When I saw Spock at the place of marriage or challenge, at first he seemed much the same as I remembered him. Cool. Aloof. Untouched.
Beside him were two humans. One introduced himself as McCoy. The other I recognized. Captain James T. Kirk. Barely two years a Starship captain and already a legend. Kirk had gained some notoriety on the Clan Council for his actions in destroying Landru. It had been the humans who had carved an exception to the non-interference principle for a culture that was no longer living and growing. Kirk had been the first to risk using this exception and it had created some controversy. I wonder if Kirk "defender of individual choice" even gave a moment's thought to how little choice I had in all this. I could only assume that he felt a strange woman's freedom was a small price to pay for his friend's life.
I watched as T'Pau challenged Spock about the humans' presence much as she had challenged me. But with a different result. Kirk and McCoy would stay. T'Pau would not oust a Starship captain from his place at Spock's side.
Our nature is not kind to us. The man is enveloped in flame but the woman does not burn. Even from where I stood, I could feel the beast waiting behind the eyes of my betrothed. If he had been here when it first came upon him, there might be some control. But I looked at him and felt fear coil in my belly. There would be no tenderness between us, no connection to ameliorate his brutality. He was near the plak tow. If I did not challenge, he might take me here on the desert sands. I am a small woman and barely reached his shoulder. If he won, I might not survive the next few hours. I used the fear in a way the followers of Surak would not understand and let it chill all conscience, all remorse, and all pity.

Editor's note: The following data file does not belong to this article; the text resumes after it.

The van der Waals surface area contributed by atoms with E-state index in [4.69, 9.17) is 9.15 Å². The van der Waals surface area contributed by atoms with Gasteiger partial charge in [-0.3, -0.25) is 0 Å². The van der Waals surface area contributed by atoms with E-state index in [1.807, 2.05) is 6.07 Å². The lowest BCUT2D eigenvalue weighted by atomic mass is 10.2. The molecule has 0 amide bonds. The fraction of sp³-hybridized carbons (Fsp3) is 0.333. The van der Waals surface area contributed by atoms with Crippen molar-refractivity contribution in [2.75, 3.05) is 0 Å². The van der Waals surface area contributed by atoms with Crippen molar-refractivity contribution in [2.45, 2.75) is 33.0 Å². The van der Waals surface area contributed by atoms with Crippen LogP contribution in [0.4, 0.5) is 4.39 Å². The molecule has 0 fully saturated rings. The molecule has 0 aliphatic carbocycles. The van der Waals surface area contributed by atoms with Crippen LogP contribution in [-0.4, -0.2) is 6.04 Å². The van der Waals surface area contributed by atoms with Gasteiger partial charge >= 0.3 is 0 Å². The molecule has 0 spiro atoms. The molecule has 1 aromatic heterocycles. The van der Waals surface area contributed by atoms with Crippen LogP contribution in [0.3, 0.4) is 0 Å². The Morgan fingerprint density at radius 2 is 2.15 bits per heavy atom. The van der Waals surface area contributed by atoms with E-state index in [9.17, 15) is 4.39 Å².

"Kalifar!" T'Pau cried and it began.
Spock was moving to the gong that would end all my choices. I could not allow myself to hesitate.
"Kalifee!" I yelled, denying him ownership over my body and mind. I met his eyes and refused to let him see fear. Forbidding myself any hint of softness, I settled a haughty mask upon my face. I waited impatiently while T'Pau explained what I had done to Spock's two companions. I needed this to be over quickly to keep my resolve.
"T'Pring, thee has chosen the kalifee; the challenge. Thee are prepared to become the property of the victor?"